It's hard to argue with all of the logical points posted to my earlier blog, California Should Mandate the Purchase of EVs.
In various comments, it was called "Orwellian," "radical," and an "overreach."
Of all the comments on the blog and the numerous personal emails that followed, precisely zero thought it was a good idea.
Interestingly, though, no one expressed concern for the automakers. Most readers didn't like the idea of being told what to buy, but they had no apparent reservations about the proposed California mandate, which would fine the manufacturers $5,000 for each electric car they don't sell.
The all-electric Nissan Leaf.
Admittedly, it can be hard to sympathize with the plight of the automakers. They alienated countless customers in the 1970s by employing a "planned obsolescence" design philosophy, which resulted in some of the worst cars ever made. At various times, they fought fuel economy regulations, battled with unions, and resisted the introduction of new technologies, until governments nearly wrestled them to the ground.
So, yes, I understand that most consumers aren't enamored with the auto industry. But have we all forgotten about 2008? Have the GM and Chrysler bailouts slipped our minds? Do we recall that Ford Motor Co. came precariously close to begging for a government handout, too? And do we remember Toyota's troubles over the last few years?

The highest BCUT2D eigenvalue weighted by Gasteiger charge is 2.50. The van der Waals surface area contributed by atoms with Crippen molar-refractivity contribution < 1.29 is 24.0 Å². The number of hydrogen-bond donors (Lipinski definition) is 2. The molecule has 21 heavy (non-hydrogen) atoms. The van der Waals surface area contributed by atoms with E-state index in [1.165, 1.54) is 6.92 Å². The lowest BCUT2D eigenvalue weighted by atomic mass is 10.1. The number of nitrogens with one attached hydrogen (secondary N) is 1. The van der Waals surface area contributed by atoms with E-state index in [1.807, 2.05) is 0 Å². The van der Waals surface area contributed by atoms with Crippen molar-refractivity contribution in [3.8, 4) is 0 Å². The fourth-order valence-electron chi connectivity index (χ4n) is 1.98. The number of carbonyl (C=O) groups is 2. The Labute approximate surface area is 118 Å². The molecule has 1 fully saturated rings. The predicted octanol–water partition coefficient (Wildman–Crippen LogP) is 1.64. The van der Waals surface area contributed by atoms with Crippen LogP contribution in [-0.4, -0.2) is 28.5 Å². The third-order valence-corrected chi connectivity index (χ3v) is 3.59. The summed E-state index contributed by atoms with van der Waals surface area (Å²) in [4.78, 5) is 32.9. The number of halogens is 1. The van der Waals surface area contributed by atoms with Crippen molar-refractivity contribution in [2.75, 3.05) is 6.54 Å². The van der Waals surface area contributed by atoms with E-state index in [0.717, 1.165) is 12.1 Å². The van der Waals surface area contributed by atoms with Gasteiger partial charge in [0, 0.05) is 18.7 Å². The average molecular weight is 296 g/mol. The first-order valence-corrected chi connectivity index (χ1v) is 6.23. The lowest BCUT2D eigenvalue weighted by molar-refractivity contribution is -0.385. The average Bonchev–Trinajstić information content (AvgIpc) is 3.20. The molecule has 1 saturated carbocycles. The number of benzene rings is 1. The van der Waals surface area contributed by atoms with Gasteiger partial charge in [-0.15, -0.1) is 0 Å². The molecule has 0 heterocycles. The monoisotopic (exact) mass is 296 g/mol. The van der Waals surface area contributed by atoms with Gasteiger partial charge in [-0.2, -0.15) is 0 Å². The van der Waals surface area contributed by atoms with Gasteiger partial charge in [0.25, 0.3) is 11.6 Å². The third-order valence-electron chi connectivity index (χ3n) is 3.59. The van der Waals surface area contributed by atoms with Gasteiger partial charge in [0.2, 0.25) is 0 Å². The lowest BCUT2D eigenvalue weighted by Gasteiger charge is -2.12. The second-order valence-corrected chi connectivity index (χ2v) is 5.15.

If 2008 taught us anything, it should have been that none of the automakers have a giant stash of cash in a basement vault. There are no enclaves of executives who sit around, smoking cigars wrapped in $500 bills.
The lessons of 2008 -- which were repeated in countless newspaper articles -- should have been twofold: that the automakers are far more fragile than most of us guessed; and that bankrupt carmakers don't go down alone. Their pain spreads from the engineers and assembly line workers to their families, their towns, and to the thousands of suppliers that make tires, axles, seats, motors, bumpers, fuel tanks, light bulbs, semiconductor chips, and myriad other parts. The pain also spreads to the taxpayers who have to bail them out. The point is, bankrupting the automakers is not a prescription for national economic nirvana.
Most consumers, however, seem unconcerned. Auto companies are easy to bash. The assumption is that they're big and rich. And if they're not rich, all they need to do is tighten their belts a little.
Government regulators don't seem very sympathetic, either. California wants to charge them $5,000 for every electric car they don't sell. The Fed wants them to build cars that average 54.5mpg. Everyone, it seems, has an opinion on how automotive engineers should do their jobs. And, by the way, if they don't do it the way we tell them to, let's give 'em a kick.
But I'm not so sure the auto companies are as healthy as people think. To me, all this sounds like a great way to drive them back to the bailout days. California blames the auto industry, the politicians look decisive, and the residents don't have to share in the economic pain.
It all seems a little too easy.
For Further Reading
To keep up with our Chevy Volt coverage, go to Drive for Innovation and follow the cross-country journey of EE Life editorial director, Brian Fuller. On his trip, sponsored by Avnet Express, Fuller is driving a Volt across America to interview engineers.